For three decades, the Federal Reserve has believed that the path to economic prosperity is in fighting inflation. But it is realizing that is no longer enough.
The central bank for the first time is making an attempt to shape the labor market, believing that reducing unemployment is the key to the recovery. It has tied billions of dollars of stimulus money to the health of the labor market. It has vowed to keep interest rates at historic lows until the unemployment rate is at least 6.5 percent. Top officials have begun addressing the issue in increasingly urgent and personal tones.
Diane Swonk, chief economist at Mesirow Financial., talks about the February U.S. employment report released Friday and the outlook for the labor market. (Source: Bloomberg)
Battling inflation vs. unemployment.
The focus on jobs represents a historic shift for the central bank that began with the 2008 financial crisis and has intensified in the face of four years of middling economic growth. But how much influence the central bank wields over unemployment remains an open question: It cannot direct businesses to hire or inspire entrepreneurs to create jobs. Meanwhile, warnings have grown louder that the quest to bring down unemployment could have unintended consequences — including stoking inflation that a generation of central bankers worked to tame.
Yet there remains consensus inside the Fed that the gamble is worth it. There is even a sense that partisan gridlock on Capitol Hill means that the central bank alone is in a position to help put Americans back to work.
The high unemployment rate has “imposed huge burdens on all too many American households and represents a substantial social cost,” Fed Vice Chairman Janet L. Yellen said in a speech last week. “I believe it’s appropriate for progress in the labor market to take center stage in the conduct of monetary policy.”
The Fed officially is charged both with ensuring price stability and maximum employment — its “dual mandate.” But that’s not exactly how it has viewed its mission in the past.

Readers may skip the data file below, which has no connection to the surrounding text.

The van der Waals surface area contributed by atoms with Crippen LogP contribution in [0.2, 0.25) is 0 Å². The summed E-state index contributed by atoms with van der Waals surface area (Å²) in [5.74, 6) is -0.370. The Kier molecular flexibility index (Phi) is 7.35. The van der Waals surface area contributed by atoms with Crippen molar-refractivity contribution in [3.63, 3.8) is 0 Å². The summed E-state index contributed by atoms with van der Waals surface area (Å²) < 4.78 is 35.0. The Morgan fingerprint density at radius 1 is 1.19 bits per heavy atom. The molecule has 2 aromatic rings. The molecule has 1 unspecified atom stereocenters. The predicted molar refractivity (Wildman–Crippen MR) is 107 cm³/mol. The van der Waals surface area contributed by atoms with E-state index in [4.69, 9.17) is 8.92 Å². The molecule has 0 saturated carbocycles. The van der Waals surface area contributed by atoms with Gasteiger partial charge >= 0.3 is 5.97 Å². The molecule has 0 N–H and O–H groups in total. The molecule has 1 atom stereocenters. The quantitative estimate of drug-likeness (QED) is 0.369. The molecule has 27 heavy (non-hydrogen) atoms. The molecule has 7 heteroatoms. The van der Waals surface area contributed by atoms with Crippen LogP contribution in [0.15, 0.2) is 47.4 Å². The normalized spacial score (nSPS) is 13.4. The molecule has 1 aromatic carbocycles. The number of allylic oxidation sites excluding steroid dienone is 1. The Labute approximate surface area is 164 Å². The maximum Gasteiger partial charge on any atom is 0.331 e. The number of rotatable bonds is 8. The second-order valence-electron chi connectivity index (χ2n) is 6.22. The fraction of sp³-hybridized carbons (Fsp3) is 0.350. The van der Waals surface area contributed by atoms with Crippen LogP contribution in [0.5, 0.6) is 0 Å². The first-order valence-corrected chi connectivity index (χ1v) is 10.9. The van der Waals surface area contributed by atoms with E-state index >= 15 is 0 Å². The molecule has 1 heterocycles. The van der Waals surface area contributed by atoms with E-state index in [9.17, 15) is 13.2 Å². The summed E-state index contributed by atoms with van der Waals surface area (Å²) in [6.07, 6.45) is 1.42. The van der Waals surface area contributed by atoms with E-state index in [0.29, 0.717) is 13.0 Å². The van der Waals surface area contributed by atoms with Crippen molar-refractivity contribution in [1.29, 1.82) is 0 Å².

Historically, inflation has been at the top of the Fed’s agenda. That’s partly because the Fed’s primary power is the ability to alter interest rates.
The effect that has on inflation has been well established: When prices rise too fast, the Fed raises its target for interest rates and slows down growth. When prices fall too low, it lowers the target to encourage consumers to spend money, driving prices back up.
Part of the challenge of focusing on the unemployment rate is first determining how low it can actually get. Fed officials’ estimates range between 5 and 6 percent, but the real number may be unknowable.
In addition, the connection between interest rates and employment gets a little murky. Low rates stimulate consumer demand and boost businesses’ bottom line. But the recovery has shown that doesn’t always translate into job growth. Many companies remain spooked by the recession and are not hiring new workers even though sales are up. And the Fed ultimately has no control over structural changes to the economy — such as the shift away from manufacturing to service jobs — that determine the unemployment rate in the long run.
The central bank’s role in propping up the labor market will be one of the defining debates inside the Fed over the next few years. Although Fed leadership remains committed to stimulating the economy until job growth picks up, that effort has taken it into uncharted policy waters, drawing both internal and external criticism.